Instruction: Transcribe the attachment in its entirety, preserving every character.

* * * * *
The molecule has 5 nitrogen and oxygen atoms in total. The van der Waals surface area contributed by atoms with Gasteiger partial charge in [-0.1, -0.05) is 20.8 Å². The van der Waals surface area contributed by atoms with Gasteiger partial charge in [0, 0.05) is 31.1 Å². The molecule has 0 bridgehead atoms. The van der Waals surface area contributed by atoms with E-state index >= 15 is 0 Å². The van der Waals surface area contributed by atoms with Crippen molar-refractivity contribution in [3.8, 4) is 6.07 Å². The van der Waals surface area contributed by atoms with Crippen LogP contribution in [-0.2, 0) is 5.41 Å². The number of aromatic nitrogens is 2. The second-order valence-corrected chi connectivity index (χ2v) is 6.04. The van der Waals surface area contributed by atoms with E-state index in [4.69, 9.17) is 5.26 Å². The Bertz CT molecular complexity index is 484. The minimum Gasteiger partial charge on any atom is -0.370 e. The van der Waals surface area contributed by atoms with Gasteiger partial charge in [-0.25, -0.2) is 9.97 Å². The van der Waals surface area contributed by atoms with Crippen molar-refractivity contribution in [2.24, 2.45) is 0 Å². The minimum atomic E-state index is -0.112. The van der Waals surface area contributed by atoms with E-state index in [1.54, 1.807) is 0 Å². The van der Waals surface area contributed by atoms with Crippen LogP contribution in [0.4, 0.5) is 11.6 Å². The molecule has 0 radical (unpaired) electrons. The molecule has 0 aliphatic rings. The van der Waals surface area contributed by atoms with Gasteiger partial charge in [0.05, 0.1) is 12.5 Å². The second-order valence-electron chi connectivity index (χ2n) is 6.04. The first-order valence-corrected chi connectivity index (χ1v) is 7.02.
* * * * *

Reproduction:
The molecule has 5 nitrogen and oxygen atoms in total. The van der Waals surface area contributed by atoms with Gasteiger partial charge in [-0.1, -0.05) is 20.8 Å². The van der Waals surface area contributed by atoms with Gasteiger partial charge in [0, 0.05) is 31.1 Å². The molecule has 0 bridgehead atoms. The van der Waals surface area contributed by atoms with E-state index >= 15 is 0 Å². The van der Waals surface area contributed by atoms with Crippen molar-refractivity contribution in [3.8, 4) is 6.07 Å². The van der Waals surface area contributed by atoms with Crippen LogP contribution in [-0.2, 0) is 5.41 Å². The number of aromatic nitrogens is 2. The second-order valence-corrected chi connectivity index (χ2v) is 6.04. The van der Waals surface area contributed by atoms with E-state index in [4.69, 9.17) is 5.26 Å². The Bertz CT molecular complexity index is 484. The minimum Gasteiger partial charge on any atom is -0.370 e. The van der Waals surface area contributed by atoms with Gasteiger partial charge in [-0.25, -0.2) is 9.97 Å². The van der Waals surface area contributed by atoms with Crippen molar-refractivity contribution in [2.24, 2.45) is 0 Å². The minimum atomic E-state index is -0.112. The van der Waals surface area contributed by atoms with E-state index in [1.54, 1.807) is 0 Å². The van der Waals surface area contributed by atoms with Crippen LogP contribution in [0.4, 0.5) is 11.6 Å². The molecule has 0 radical (unpaired) electrons. The molecule has 0 aliphatic rings. The van der Waals surface area contributed by atoms with Gasteiger partial charge in [0.05, 0.1) is 12.5 Å². The second-order valence-electron chi connectivity index (χ2n) is 6.04. The first-order valence-corrected chi connectivity index (χ1v) is 7.02.